dotnet new --install Uno.Extensions.Templates

For the purpose of this blog post we’re going to use the unoapp-extensions template, which will give us a very basic application with a couple of pages and a number of the default extensions libraries pre-configured.

dotnet new unoapp-extensions -o UnoForUITestingApp

This will create a solution with the name UnoForUITestingApp, which you can open in Visual Studio.

As you can see, the solution contains head, or target, projects for each of the supported platforms. It also includes a Shared project, for any UI code such as pages, controls, styles etc and a Core project, for any non-UI code such as model/entities, view models and services. There are also two test projects, Tests, for unit tests and UITests, for UI tests. Each of thest test project contains a single test to get you going – it won’t give you 100% code coverage from the get go, but it’s a great starting point because the responsibility is now with you to write the tests, no excuses!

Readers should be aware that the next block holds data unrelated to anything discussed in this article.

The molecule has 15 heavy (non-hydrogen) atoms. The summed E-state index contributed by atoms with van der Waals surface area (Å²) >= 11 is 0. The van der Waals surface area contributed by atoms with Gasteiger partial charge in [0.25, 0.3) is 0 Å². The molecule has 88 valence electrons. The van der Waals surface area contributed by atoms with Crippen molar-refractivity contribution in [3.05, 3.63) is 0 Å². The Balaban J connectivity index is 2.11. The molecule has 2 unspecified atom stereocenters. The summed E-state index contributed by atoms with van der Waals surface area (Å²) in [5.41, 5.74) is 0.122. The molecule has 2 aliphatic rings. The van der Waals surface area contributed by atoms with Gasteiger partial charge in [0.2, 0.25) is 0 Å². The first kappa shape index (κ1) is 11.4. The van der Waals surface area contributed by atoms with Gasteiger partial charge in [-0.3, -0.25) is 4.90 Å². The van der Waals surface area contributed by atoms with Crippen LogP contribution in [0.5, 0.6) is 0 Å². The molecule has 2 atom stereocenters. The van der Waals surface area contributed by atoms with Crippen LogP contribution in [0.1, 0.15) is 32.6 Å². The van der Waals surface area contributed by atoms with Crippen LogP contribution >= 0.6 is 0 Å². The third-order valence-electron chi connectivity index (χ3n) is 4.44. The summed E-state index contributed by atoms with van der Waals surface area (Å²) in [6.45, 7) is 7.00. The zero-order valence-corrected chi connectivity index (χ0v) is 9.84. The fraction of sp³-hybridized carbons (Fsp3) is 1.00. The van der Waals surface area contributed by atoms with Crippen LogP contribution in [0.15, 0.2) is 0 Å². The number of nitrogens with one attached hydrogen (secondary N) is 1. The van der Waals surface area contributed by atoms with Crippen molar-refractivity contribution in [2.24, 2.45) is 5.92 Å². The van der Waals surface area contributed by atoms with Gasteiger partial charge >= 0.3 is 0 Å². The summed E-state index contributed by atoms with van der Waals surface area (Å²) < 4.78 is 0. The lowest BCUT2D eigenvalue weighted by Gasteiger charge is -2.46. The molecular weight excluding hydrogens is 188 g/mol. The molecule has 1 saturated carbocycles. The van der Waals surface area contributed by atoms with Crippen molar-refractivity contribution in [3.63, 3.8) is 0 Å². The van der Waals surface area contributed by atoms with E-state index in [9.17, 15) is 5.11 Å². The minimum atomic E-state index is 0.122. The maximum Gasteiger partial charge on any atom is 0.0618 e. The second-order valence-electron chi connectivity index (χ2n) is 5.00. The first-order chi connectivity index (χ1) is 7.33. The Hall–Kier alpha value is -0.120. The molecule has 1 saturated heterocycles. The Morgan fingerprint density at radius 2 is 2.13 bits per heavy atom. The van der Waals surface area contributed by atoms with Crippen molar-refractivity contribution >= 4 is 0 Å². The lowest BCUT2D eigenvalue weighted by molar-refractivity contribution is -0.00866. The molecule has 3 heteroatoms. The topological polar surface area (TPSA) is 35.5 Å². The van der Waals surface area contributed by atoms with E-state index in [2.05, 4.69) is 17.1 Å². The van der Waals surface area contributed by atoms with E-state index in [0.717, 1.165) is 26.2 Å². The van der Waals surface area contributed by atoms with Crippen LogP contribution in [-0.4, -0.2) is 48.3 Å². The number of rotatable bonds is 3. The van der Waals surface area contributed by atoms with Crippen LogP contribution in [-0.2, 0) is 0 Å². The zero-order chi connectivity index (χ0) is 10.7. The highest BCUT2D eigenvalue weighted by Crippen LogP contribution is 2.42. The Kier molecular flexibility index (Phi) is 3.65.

Executing UI Tests on WebAssembly

You’d think since everything is already created, that executing the UI tests would be as simple as right-clicking the UITests project and selecting Run Tests. Well, the good news is that it is almost that easy. However, the bad news is that if you don’t check a couple of things, you may end up going in circle not knowing why your UI tests are failing.

Install and Use Chrome

Yeh, you’re probably rolling your eyes as if this was joke – of course we all have Chrome installed. For me, I didn’t have Chrome installed on my dev machine initially because the latest version of Edge is so similar I didn’t see the point. Anyhow, the upshot is that UI Tests don’t currently (at the time of writing this post) work with Edge, so you’ll need Chrome installed.

You also need to set Chrome to be your default browser in Visual Studio. Easiest way to do this is to set the Wasm project to be the startup project and then set the Web Browser to Google Chrome from the run dropdown.

Start without Debugging